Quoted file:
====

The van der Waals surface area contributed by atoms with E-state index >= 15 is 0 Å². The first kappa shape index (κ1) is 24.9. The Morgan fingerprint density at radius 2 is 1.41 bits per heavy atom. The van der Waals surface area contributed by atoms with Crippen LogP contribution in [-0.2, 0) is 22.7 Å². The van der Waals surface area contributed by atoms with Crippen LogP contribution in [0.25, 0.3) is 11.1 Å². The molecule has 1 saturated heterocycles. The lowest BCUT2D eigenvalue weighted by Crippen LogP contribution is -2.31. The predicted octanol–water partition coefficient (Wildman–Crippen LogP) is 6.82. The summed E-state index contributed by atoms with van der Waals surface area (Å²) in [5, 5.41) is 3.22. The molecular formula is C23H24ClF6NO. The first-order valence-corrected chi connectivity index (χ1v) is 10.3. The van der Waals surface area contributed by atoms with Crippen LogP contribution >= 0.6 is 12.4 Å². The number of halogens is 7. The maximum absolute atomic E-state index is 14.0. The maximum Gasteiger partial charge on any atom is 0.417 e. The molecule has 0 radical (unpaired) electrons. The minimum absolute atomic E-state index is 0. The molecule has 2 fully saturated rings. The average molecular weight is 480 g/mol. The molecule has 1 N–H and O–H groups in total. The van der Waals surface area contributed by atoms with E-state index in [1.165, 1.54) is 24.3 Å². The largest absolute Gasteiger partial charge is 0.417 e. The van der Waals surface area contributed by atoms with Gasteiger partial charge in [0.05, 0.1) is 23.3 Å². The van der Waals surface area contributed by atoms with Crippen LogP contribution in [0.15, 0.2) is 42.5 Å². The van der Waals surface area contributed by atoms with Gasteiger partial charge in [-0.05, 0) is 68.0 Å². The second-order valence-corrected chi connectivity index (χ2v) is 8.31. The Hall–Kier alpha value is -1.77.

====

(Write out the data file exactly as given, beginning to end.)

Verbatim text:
The van der Waals surface area contributed by atoms with E-state index >= 15 is 0 Å². The first kappa shape index (κ1) is 24.9. The Morgan fingerprint density at radius 2 is 1.41 bits per heavy atom. The van der Waals surface area contributed by atoms with Crippen LogP contribution in [-0.2, 0) is 22.7 Å². The van der Waals surface area contributed by atoms with Crippen LogP contribution in [0.25, 0.3) is 11.1 Å². The molecule has 1 saturated heterocycles. The lowest BCUT2D eigenvalue weighted by Crippen LogP contribution is -2.31. The predicted octanol–water partition coefficient (Wildman–Crippen LogP) is 6.82. The summed E-state index contributed by atoms with van der Waals surface area (Å²) in [5, 5.41) is 3.22. The molecular formula is C23H24ClF6NO. The first-order valence-corrected chi connectivity index (χ1v) is 10.3. The van der Waals surface area contributed by atoms with Crippen LogP contribution >= 0.6 is 12.4 Å². The number of halogens is 7. The maximum absolute atomic E-state index is 14.0. The maximum Gasteiger partial charge on any atom is 0.417 e. The molecule has 0 radical (unpaired) electrons. The minimum absolute atomic E-state index is 0. The molecule has 2 fully saturated rings. The average molecular weight is 480 g/mol. The molecule has 1 N–H and O–H groups in total. The van der Waals surface area contributed by atoms with E-state index in [1.165, 1.54) is 24.3 Å². The largest absolute Gasteiger partial charge is 0.417 e. The van der Waals surface area contributed by atoms with Gasteiger partial charge in [0.05, 0.1) is 23.3 Å². The van der Waals surface area contributed by atoms with Crippen LogP contribution in [0.15, 0.2) is 42.5 Å². The van der Waals surface area contributed by atoms with Gasteiger partial charge in [-0.05, 0) is 68.0 Å². The second-order valence-corrected chi connectivity index (χ2v) is 8.31. The Hall–Kier alpha value is -1.77.